Teachers want more help choosing tech

There is a need for better guidance on spending school money before Bett, finds Sophie Beyer

Teachers need more support when choosing expensive technology for schools, said educators and tech industry commentators at a recent roundtable discussion event hosted by Instructure ahead of the Bett Show. Bett, the UK’s largest edtech conference, expects more than 34,700 visitors, many of them teachers looking to buy classroom equipment or software.

The UK edtech market is expected to reach £3.4bn by 2021 and is growing at 22% year on year, according to research released at London Edtech Week in 2017.

Some teachers are reluctant to spend time experimenting with tech when their day is already full, especially if they have had a bad experience with older equipment, according to Craig Ring, Pastoral Leader and Music Teacher from Rooks Heath College. Craig spoke of the need for guidance that isn’t too rigid and said: ‘Because there are no universal guidelines it is very difficult to convince teachers, particularly old-school teachers.’  Without leadership from the government or the school’s senior team, it’s down to individual teachers to drive change within their classroom.

At the moment, there is little formal assessment of the efficacy of the use of technology, as Ofsted mainly focuses on safeguarding according to Andrew Murden, former deputy head and e-learning consultant. He spoke of the importance of clear expectations and realistic timeframes: ‘Ofsted inspectors should know what good use of tech looks like, and should recognise accreditation such as eSafety. The key driver is school leadership, they really need to know why they are using tech and government can facilitate this with guidance…There seems to be a bit of a blind spot in some schools.’  He noted that some academies have a strong vision but in other schools “digital is just a PR exercise”.

Rachel Matthews, Director of International Communications at Instructure said: “Procurement is a significant barrier to tech adoption. Other territories such as Scotland and Scandinavia manage the process more effectively. Other areas of need included dealing with legacy systems and equipment, a closer look at how to measure the ROI of technology – and the need for adequate training to ensure adoption.” She stressed the importance of grassroots collaboration to help schools incorporate more tech in their teaching.

The roundtable held by Instructure and Canvas

Anna Wolffe, secretariat to the Education All Party Parliamentary Group observed that there is currently considerable freedom on the use of tech in schools, and spoke of a history of ‘mixed rhetoric’ from the government on whether to teach digitally. She said:  ‘I don’t think we have got it right, as there has been a seesaw from edtech to textbook, but the two can work happily side-by-side in the classroom…Government doesn’t want to be too prescriptive, but wants to tell schools the end goal, but how they get there should be up to them.’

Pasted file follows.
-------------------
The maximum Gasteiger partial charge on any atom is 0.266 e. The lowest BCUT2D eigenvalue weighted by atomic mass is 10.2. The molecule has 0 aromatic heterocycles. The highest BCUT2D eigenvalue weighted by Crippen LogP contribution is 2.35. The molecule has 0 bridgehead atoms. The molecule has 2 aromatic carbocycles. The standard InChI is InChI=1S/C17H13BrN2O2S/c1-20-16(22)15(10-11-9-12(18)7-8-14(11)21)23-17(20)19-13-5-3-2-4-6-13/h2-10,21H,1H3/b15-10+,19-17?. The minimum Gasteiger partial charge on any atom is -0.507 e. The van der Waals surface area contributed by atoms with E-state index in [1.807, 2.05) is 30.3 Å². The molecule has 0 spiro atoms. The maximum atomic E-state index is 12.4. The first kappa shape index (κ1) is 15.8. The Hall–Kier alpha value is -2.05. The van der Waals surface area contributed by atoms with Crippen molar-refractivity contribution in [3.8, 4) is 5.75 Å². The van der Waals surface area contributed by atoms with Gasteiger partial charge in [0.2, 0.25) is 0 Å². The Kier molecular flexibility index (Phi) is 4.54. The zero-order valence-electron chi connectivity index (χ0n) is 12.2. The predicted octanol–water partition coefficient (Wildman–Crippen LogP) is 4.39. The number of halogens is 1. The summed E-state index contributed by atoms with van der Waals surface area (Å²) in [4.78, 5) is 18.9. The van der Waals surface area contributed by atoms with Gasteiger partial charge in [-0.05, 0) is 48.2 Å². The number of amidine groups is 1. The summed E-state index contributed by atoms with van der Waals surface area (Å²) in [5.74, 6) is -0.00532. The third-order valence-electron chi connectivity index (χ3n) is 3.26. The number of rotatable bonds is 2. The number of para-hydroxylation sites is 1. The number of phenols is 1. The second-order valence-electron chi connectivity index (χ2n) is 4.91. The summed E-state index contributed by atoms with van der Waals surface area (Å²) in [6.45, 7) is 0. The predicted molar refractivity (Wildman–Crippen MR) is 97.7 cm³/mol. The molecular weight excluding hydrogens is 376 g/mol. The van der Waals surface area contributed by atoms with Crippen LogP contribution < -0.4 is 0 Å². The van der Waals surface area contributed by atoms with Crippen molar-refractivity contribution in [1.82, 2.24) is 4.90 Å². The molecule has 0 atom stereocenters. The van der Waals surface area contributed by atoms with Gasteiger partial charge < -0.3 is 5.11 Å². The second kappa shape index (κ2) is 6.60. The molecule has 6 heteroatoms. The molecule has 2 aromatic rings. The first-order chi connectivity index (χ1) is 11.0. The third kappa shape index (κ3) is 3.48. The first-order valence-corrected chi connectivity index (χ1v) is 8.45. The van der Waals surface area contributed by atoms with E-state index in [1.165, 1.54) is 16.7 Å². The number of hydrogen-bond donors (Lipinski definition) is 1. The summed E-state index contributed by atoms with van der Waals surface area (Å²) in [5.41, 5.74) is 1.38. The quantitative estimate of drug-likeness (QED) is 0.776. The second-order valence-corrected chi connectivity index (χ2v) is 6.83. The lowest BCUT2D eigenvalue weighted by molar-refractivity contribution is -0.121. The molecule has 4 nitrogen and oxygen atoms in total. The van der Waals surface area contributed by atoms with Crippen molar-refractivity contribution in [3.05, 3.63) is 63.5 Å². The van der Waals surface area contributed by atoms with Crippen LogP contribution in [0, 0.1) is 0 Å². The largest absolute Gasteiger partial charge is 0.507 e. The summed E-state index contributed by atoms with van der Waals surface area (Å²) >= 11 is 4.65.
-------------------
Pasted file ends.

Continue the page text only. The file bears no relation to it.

“Bett is mind-bogglingly huge, and teachers need to do their research before they go to make the most of their time there.’ Anna went on to say that there is a fundamental lack of understanding into how much tech can help education and that schools want advice.

Emilie Sundorph, who works on edtech for the think tank Reform, said that leadership in schools was key to helping teachers make the choice to adopt digital teaching tools, as some still felt tech is a distraction. Emilie said: ‘There is still a feeling that edtech is an extra. We need to show how edtech can contribute to closing the attainment gap.’  Edtech is an upfront investment in terms of time and money, and schools want to be seen as fiscally responsible. In the long term though, Emilie predicts that adoption of digital technology will reap rewards in terms of pupil attainment.

Instructure say that the current guidance is fragmented and sourcing digital equipment is left to schools and teachers with little support. Instructure owns Canvas, which provides virtual learning environments for education, and their white paper Driving Digital Strategy in Schools was published last summer. The conclusion calls for government guidance which is flexible enough to meet institutions’ individual needs but prescriptive enough to provide security and recognises the importance of continued grassroots collaboration between students and teachers.

It was widely anticipated that new Digital Strategy would be included in the Secretary of State for Education’s speech at Bett, but a spokesperson for the Department of Education said the strategy will be announced “in due course”.